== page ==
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Chynna,

Hilton Kuala Lumpur Hotel,
3, Jalan Stesen Sentral,
Kuala Lumpur.
Tel: 03-2264-2592/2596
or visit: Hilton KL
Business hours: Noon to 2.30pm,
6.30pm to 10.30pm, everyday.

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BEING able to dine on Chinese New Year specialties probably explains the excitement among celebrants when the festival draws near, as this is when one can savour auspicious dishes for a better year ahead.

So, if you are in need of luck, there are many Chinese restaurants in town serving up exquisite dishes with prosperity in mind, for the Year of the Snake.

I look forward to tossing yee sang for luck, and while old favourites never disappoint, it is equally exciting to taste newer creations by some of our enterprising chefs.

Hilton Kuala Lumpur’s executive Chinese chef Lam Hock Hin is such a person, as he knows the secret of combining ingredients to offer a twist to his yee sang fare.

Last year, it was the Caesar Salad Yee Sang that tantalised taste buds but this time around, Lam’s Hakka Lei Cha with Rice Bran Oil Yee Sang is bound to get rave reviews for its unique and likeable taste.

Lam borrows the idea for this dish from the popular Hakka vegetarian serving lei cha or lui cha by adding rice bran oil, seaweed bird?s nest, plum sauce and basil paste to give it its charming fresh flavour and attractive green hue.

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Master at work: Lam has fun creating new yeesang flavours each year.

“The idea to create a yee sang dish resembling lei cha popped up after I had eaten lei cha and I thought it would be a good idea to make a lei cha yee sang,” he said.

The other yee sang flavours here include Australian Live Lobster Sashimi Yee Sang, Australian 3 Heads Abalone Yee Sang and Sea Birds Nest with Golden MD2 Pineapple Yee Sang.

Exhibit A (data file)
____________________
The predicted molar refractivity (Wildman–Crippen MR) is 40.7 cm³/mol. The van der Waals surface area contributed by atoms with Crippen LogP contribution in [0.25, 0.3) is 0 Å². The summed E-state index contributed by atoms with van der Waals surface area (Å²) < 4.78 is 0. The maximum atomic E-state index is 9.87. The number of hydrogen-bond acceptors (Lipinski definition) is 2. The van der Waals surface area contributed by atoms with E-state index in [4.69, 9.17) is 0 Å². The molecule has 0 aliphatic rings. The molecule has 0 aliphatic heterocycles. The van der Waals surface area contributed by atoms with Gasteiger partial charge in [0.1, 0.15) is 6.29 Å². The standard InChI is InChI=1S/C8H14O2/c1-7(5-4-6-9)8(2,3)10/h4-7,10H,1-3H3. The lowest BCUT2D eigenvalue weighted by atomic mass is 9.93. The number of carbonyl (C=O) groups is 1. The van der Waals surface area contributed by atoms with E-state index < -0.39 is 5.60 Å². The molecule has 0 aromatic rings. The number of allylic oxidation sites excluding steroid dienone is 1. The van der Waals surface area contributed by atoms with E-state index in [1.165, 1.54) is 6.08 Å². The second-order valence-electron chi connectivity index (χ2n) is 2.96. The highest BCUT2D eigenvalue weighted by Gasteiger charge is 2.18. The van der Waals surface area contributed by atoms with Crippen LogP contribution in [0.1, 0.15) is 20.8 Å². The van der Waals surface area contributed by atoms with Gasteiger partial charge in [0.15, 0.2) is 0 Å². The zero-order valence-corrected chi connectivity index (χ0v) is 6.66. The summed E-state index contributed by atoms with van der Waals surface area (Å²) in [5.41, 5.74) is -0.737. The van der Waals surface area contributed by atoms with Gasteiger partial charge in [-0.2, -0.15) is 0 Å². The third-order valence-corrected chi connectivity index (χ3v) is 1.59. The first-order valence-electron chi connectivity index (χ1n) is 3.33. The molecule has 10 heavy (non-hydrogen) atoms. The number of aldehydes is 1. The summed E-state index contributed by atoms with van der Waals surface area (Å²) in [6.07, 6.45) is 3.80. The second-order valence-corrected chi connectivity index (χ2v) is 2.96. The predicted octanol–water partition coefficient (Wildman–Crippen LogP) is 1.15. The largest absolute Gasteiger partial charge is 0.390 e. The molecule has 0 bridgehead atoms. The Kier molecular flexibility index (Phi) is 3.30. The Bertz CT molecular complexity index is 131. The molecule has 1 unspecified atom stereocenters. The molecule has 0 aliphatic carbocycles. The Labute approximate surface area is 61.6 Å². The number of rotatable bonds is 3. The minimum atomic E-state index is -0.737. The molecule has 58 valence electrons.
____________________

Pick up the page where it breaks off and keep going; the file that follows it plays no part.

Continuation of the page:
The sweet and tart flavours of the pineapple blends well with the variety of ingredients in the Golden MD2 Pineapple Yee Sang, which is the other yee sang we had at lunch, recently, but it comes in second after the lei cha yee sang in my book of favourites.

Following a directive from Hilton International, the hotel no longer serves shark’s fin, so for our second course we enjoyed a bowl of hearty Shanghai Style Braised Shredded Abalone, Sea Cucumber and Fish Maw in Supreme Broth, that resembled shark’s fin soup as it was aromatic, thick and savoury.

The name of this dish, Poached Free Range Chicken (Eunuchs) with Wincarnis Sauce raised quite a few eyebrows but Lam explained that it referred to a capon, which is sought after for its flavourful and tender meat.

Wincarnis sauce, Lam said, was a herbal tonic that gave the bird its fresh herb and spice edge as it contains a mixture of fennel seeds, coriander seeds, peppermint leaves, cassia bark, cardamom seeds, angelica root and other ingredients.

The Steamed Live Marble Goby Fish with “Tauchu” Chilli Sauce and Braised Abalone with Sea Cucumber, Sun Dried Oyster and Fatt Choy in Dried Scallop Sauce are dishes that added to our sumptuous dining experience, and then we had an unusual find on a CNY menu “Steamed Giant Bamboo Clam with Spicy Homemade Dried Shrimp Sauce”.

Bamboo clams differ in sizes as there are the smaller sized ones to bigger clams, and here the latter is served.

To prevent overcooking, Lam steams the clams for two minutes, resulting in soft and squishy meat, complemented by the flavours of lemongrass, garlic, onion, sambal and dried shrimp in the Spicy Homemade Dried Shrimp Sauce.

Instead of thick long noodles for a healthy and long life ahead, we had a surprisingly tasty Simmer Bean Vermicelli with Minced Meat Sichuan Style.

The Sichuan sauce lends the noodles its pale orange tinge and spicy overtones, and by adding plenty of minced chicken, this noodles dish turned out to be quite a show stealer that day.

To cool down the palate, we had Chilled “Tianshan” Snow Lotus with Red Date and Deep fried Nian Gao with Banana, leaving us with a nice closure.

The CNY set menus here are priced from RM178.80++ to RM398.80++ per person for a table of 10.

This is the writer?s observation and not an endorsement by StarMetro.

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